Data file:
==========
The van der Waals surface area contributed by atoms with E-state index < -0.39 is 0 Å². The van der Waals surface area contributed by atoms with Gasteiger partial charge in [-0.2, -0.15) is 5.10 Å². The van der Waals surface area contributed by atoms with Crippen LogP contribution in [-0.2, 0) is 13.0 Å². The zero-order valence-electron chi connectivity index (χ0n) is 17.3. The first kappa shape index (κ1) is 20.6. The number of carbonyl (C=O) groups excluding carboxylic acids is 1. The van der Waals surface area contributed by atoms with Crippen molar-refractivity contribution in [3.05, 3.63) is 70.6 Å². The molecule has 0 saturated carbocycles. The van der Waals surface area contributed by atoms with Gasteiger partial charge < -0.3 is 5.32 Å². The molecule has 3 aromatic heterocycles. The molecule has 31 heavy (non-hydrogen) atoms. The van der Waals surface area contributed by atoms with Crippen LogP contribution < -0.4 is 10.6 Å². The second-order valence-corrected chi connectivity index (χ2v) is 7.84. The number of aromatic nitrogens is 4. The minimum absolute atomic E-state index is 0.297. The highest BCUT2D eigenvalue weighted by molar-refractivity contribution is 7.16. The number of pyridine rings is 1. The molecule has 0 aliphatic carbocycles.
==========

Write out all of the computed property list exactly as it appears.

The van der Waals surface area contributed by atoms with E-state index < -0.39 is 0 Å². The van der Waals surface area contributed by atoms with Gasteiger partial charge in [-0.2, -0.15) is 5.10 Å². The van der Waals surface area contributed by atoms with Crippen LogP contribution in [-0.2, 0) is 13.0 Å². The zero-order valence-electron chi connectivity index (χ0n) is 17.3. The first kappa shape index (κ1) is 20.6. The number of carbonyl (C=O) groups excluding carboxylic acids is 1. The van der Waals surface area contributed by atoms with Crippen molar-refractivity contribution in [3.05, 3.63) is 70.6 Å². The molecule has 0 saturated carbocycles. The van der Waals surface area contributed by atoms with Gasteiger partial charge < -0.3 is 5.32 Å². The molecule has 3 aromatic heterocycles. The molecule has 31 heavy (non-hydrogen) atoms. The van der Waals surface area contributed by atoms with Crippen LogP contribution < -0.4 is 10.6 Å². The second-order valence-corrected chi connectivity index (χ2v) is 7.84. The number of aromatic nitrogens is 4. The minimum absolute atomic E-state index is 0.297. The highest BCUT2D eigenvalue weighted by molar-refractivity contribution is 7.16. The number of pyridine rings is 1. The molecule has 0 aliphatic carbocycles.